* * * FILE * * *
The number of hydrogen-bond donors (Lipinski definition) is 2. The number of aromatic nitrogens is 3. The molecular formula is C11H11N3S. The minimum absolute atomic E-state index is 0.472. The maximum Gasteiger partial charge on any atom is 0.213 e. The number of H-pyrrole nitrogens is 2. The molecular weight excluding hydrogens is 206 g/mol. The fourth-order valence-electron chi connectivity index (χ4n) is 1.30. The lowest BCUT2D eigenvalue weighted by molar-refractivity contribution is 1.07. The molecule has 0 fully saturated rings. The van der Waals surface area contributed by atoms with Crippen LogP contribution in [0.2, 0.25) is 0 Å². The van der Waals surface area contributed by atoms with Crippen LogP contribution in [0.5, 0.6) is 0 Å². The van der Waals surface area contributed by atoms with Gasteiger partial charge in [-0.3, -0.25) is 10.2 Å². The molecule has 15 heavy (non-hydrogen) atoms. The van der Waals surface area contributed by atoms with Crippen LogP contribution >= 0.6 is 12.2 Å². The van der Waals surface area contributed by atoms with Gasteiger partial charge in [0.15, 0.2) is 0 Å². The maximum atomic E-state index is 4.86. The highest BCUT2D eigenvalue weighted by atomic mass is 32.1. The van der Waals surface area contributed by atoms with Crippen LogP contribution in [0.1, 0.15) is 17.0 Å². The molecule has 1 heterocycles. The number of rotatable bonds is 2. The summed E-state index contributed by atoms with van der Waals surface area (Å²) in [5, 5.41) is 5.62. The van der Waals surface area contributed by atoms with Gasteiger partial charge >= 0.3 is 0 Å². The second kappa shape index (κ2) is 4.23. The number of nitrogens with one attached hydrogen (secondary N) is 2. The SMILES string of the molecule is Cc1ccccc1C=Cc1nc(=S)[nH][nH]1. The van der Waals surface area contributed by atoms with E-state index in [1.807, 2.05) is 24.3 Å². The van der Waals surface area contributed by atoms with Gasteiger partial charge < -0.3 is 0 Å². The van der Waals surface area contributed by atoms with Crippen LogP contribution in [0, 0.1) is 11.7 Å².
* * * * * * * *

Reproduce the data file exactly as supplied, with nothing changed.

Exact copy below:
The number of hydrogen-bond donors (Lipinski definition) is 2. The number of aromatic nitrogens is 3. The molecular formula is C11H11N3S. The minimum absolute atomic E-state index is 0.472. The maximum Gasteiger partial charge on any atom is 0.213 e. The number of H-pyrrole nitrogens is 2. The molecular weight excluding hydrogens is 206 g/mol. The fourth-order valence-electron chi connectivity index (χ4n) is 1.30. The lowest BCUT2D eigenvalue weighted by molar-refractivity contribution is 1.07. The molecule has 0 fully saturated rings. The van der Waals surface area contributed by atoms with Crippen LogP contribution in [0.2, 0.25) is 0 Å². The van der Waals surface area contributed by atoms with Crippen LogP contribution in [0.5, 0.6) is 0 Å². The van der Waals surface area contributed by atoms with Gasteiger partial charge in [-0.3, -0.25) is 10.2 Å². The molecule has 15 heavy (non-hydrogen) atoms. The van der Waals surface area contributed by atoms with Crippen LogP contribution >= 0.6 is 12.2 Å². The van der Waals surface area contributed by atoms with Gasteiger partial charge in [0.15, 0.2) is 0 Å². The maximum atomic E-state index is 4.86. The highest BCUT2D eigenvalue weighted by atomic mass is 32.1. The van der Waals surface area contributed by atoms with Crippen LogP contribution in [0.1, 0.15) is 17.0 Å². The molecule has 1 heterocycles. The number of rotatable bonds is 2. The summed E-state index contributed by atoms with van der Waals surface area (Å²) in [5, 5.41) is 5.62. The van der Waals surface area contributed by atoms with Gasteiger partial charge >= 0.3 is 0 Å². The second kappa shape index (κ2) is 4.23. The number of nitrogens with one attached hydrogen (secondary N) is 2. The SMILES string of the molecule is Cc1ccccc1C=Cc1nc(=S)[nH][nH]1. The van der Waals surface area contributed by atoms with E-state index in [1.807, 2.05) is 24.3 Å². The van der Waals surface area contributed by atoms with Gasteiger partial charge < -0.3 is 0 Å². The van der Waals surface area contributed by atoms with Crippen LogP contribution in [0, 0.1) is 11.7 Å².